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Dreams are a fascinating and complex phenomenon that has attracted the attention of scientists, artists, and philosophers for centuries. But what exactly are dreams, why do we dream and what does science say about them?

Dreams are a sequence of images, emotions, and thoughts that make up a sleeping person's mental experience. They can be highly realistic or surreal, ranging from pleasant to frightening. Although dreams are highly individual and can vary from person to person, there are certain recurring themes and symbols that appear in many dreams.

What are we dreaming?

We usually dream of normal events, which often have something to do with fear and unhappiness.
  • Daydreams: familiar details of everyday life
  • REM dreams: vivid, emotionally bizarre
  • Dreams about negative events or emotions: 8 in 10 dreams
  • Dreams involving sexual fantasies: 1 in 10 in young men, 1 in 30 in young women
  • Dreams involving events from the previous day: most common

Why do we dream? Various theories and critical reflections on this:

The question of why we dream has occupied mankind for thousands of years. Early theories held that dreams were messages from gods or spirits, while others believed that dreams reflect the subconscious or the brain sorting and processing during sleep. Modern science has debunked many of these theories, but still there is no definitive answer as to why we dream.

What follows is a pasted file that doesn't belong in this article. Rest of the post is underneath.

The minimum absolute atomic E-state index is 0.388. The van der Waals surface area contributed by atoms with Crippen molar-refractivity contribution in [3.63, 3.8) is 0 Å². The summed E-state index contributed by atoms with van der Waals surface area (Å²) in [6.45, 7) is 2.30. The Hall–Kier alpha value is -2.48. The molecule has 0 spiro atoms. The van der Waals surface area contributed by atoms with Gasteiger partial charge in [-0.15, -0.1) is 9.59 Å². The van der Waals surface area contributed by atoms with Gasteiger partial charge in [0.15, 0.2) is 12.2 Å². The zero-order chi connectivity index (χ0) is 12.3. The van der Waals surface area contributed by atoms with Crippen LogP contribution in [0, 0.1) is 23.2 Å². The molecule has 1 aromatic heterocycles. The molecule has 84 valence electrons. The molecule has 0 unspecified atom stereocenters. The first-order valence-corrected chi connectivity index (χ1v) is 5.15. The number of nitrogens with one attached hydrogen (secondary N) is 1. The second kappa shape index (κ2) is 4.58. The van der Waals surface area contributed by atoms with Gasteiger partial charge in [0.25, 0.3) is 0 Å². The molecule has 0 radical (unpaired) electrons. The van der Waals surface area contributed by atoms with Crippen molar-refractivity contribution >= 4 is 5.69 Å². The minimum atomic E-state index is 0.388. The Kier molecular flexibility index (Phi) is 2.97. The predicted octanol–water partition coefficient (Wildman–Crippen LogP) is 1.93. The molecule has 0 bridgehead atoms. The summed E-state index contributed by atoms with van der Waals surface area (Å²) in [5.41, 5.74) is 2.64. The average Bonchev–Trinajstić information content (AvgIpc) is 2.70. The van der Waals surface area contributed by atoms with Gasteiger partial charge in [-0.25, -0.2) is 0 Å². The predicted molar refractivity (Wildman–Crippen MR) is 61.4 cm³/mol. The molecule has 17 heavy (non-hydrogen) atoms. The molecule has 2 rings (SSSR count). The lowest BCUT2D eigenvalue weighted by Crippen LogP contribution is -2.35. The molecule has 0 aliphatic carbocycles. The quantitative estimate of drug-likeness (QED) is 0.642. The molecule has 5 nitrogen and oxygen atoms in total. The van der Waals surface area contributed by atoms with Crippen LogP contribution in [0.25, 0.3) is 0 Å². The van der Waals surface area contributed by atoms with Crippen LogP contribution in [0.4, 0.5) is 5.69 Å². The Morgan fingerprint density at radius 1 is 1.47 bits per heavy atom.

Freud's "wish fulfillment": Dreams provide a "psychological safety valve" - they express unacceptable feelings; Dreams contain manifest (remembered) content and a deeper layer of latent content (a hidden meaning). Emotions play a big part in our lives, and dreams can help us process and regulate negative feelings. Through dreams we can deal with our fears, worries and trauma and experience them in a safe and controlled way. But there is no scientific support for this; Dreams can be interpreted very differently.
  • Information processing: Dreams help us organize the events of the day and consolidate our memories. During the day we take in countless impressions that our brain has to process and store. During sleep, these impressions are then sorted and processed, which can help improve our memory and learning abilities. But why do we sometimes dream about things we haven't experienced, as well as about past events?
  • Physiological function: Regular stimulation of the brain through REM sleep can contribute to the development and maintenance of nerve tracts. However, this does not explain why we experience meaningful dreams.
  • Activation Synthesis: REM sleep triggers neural activity that evokes random visual memories which our sleeping brain weaves into stories. Brain activity is very high during REM sleep, when most dreams occur, and there is evidence that during this phase the brain is particularly plastic and able to make new connections between neurons. The brain of the individual weaves the stories that still tell us something about the dreaming.
  • Cognitive Development: The dream content reflects the dreamer's level of cognitive development - his knowledge and understanding. Dreams simulate our lives, including the worst scenarios. This approach does not suggest an adaptive function of dreams.
Although we are far from knowing everything about dreams, scientists have already made many interesting discoveries and deepened our understanding of how our brains work and how we process our experiences and emotions. One thing is for sure, dreams are a fascinating and important part of our lives that continue to hold many mysteries that we have yet to discover.
Written by Mara Schär

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